Premise: 1- I don’t feel comfortable answering for the whole “women” category as I assume challenges are different based on world regions, cultural and societal backgrounds, and working industries. For this question, I’ll use my experience only, and being solely my experience and privileged, it’ll be biased and limited. 2- As much as we're pushing for inclusion, the design industry for tech and banking is still largely male-dominated. Therefore, to tackle women's challenges we should first solve the systemic issues of this male-dominated industry but that's too wide of a topic for here. Having set the premise, I can now deep-dive into the daily challenges because they act as symptoms of the root cause and they are more easily recognizable.. 

Paternalization and not being taken seriously. At times, it's about warnings and forecasts about risks management being laughed at, or peers utterly unaware of context and problematics explaining my job to me; at times, it's about not being accepted as a manager, or having to patch up the backlash peers received for not following direct instructions; at times it's being told women are good at something just because of gender. My way of tackling this is the UX way - by taking a step back, observing, asking questions, and gathering data to understand why men are acting that way. What part of my message is not clear? What part of me are they reacting to? And what part of their human experience (memories, fears…) is present in the interaction? This plus morphing into what the audience feels familiar lower barriers and make space for human connection beyond stereotypes, first impressions, and biases.

Sexualization and focus on looks & appearance. Although I live in the Netherlands and my work experience is mainly in northern Europe where gender bias is lower than in other countries, it truly makes a difference in what clothes I wear and how I present myself at work, especially at events or client meetings. It’s fairly usual to be told that I look tired when not wearing make-up or that the first thing noticed is the attire. Worse cases are colleagues addressing me inappropriately at the workplace, making suggestive comments during interviews with candidates, or in work communication channels. However, these comments come from any gender and they seem more related to the societal normalization of focusing primarily on looks than anything else.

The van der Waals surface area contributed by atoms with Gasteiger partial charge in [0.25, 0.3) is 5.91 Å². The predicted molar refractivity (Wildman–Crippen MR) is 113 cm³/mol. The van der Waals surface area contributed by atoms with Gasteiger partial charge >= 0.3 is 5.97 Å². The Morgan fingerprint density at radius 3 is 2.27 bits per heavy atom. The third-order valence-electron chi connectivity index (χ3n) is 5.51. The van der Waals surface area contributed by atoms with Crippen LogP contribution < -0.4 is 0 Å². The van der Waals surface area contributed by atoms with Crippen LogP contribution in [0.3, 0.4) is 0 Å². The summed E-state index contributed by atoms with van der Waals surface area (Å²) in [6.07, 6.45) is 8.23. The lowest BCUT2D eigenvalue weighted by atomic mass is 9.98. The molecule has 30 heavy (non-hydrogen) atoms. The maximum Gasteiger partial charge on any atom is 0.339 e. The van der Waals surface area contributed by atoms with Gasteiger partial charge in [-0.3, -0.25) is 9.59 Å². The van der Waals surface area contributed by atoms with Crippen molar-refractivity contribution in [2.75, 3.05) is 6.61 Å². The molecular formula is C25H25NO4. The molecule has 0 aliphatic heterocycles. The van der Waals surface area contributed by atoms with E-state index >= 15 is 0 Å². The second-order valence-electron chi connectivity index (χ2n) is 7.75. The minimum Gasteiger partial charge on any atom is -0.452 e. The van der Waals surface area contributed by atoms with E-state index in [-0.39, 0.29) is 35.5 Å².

Not being woman enough, but also not being man enough. Any person can incorporate a plethora of sides that make external expectations based on gender stereotypes limiting and biased. Hence, hearing about how caring, pleasant, and accommodating I should be being a woman is quite funny, as much as it is being told that I’m not aggressive enough, that I should be more dominant, and less emotional if I want to go ahead.

Violence or physical risks. In some regions of the world, challenges may lead to abuse. For example, while hiring in Saudi Arabia, we discussed in depth the option of having a full-male design team in order to ensure the safety of each person when visiting clients. We then decided to hire female UXers and arrange for stronger preparation for them and any other category at risk.

I’d like to stress that these negative experiences are a limited number in a much wider positive pool.